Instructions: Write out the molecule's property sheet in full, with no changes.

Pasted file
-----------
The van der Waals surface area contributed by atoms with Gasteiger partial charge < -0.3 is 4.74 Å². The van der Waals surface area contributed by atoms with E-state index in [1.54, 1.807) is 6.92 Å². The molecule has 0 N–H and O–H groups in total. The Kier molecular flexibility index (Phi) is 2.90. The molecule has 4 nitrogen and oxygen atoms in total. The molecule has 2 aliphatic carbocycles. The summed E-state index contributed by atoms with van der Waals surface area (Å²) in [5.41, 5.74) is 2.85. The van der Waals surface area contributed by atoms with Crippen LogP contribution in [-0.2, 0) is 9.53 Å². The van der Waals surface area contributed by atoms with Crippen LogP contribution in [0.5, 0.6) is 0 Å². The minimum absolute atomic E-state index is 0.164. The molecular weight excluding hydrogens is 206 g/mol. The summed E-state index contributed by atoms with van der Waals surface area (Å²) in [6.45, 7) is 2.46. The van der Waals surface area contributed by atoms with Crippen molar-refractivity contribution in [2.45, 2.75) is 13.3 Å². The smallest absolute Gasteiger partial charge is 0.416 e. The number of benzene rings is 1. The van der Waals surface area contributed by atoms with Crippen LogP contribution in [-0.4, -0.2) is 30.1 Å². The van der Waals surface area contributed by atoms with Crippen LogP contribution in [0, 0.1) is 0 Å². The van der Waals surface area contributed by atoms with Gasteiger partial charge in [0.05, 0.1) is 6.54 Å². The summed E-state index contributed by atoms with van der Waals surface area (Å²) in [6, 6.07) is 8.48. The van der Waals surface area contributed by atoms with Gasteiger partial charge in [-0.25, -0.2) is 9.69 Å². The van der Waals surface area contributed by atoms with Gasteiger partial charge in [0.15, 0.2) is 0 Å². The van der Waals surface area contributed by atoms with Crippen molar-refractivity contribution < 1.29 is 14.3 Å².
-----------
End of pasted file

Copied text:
The van der Waals surface area contributed by atoms with Gasteiger partial charge < -0.3 is 4.74 Å². The van der Waals surface area contributed by atoms with E-state index in [1.54, 1.807) is 6.92 Å². The molecule has 0 N–H and O–H groups in total. The Kier molecular flexibility index (Phi) is 2.90. The molecule has 4 nitrogen and oxygen atoms in total. The molecule has 2 aliphatic carbocycles. The summed E-state index contributed by atoms with van der Waals surface area (Å²) in [5.41, 5.74) is 2.85. The van der Waals surface area contributed by atoms with Crippen LogP contribution in [-0.2, 0) is 9.53 Å². The van der Waals surface area contributed by atoms with Crippen LogP contribution in [0.5, 0.6) is 0 Å². The minimum absolute atomic E-state index is 0.164. The molecular weight excluding hydrogens is 206 g/mol. The summed E-state index contributed by atoms with van der Waals surface area (Å²) in [6.45, 7) is 2.46. The van der Waals surface area contributed by atoms with Crippen molar-refractivity contribution in [2.45, 2.75) is 13.3 Å². The smallest absolute Gasteiger partial charge is 0.416 e. The number of benzene rings is 1. The van der Waals surface area contributed by atoms with Crippen LogP contribution in [-0.4, -0.2) is 30.1 Å². The van der Waals surface area contributed by atoms with Crippen LogP contribution in [0, 0.1) is 0 Å². The van der Waals surface area contributed by atoms with Gasteiger partial charge in [0.05, 0.1) is 6.54 Å². The summed E-state index contributed by atoms with van der Waals surface area (Å²) in [6, 6.07) is 8.48. The van der Waals surface area contributed by atoms with Gasteiger partial charge in [-0.25, -0.2) is 9.69 Å². The van der Waals surface area contributed by atoms with Gasteiger partial charge in [0.15, 0.2) is 0 Å². The van der Waals surface area contributed by atoms with Crippen molar-refractivity contribution < 1.29 is 14.3 Å².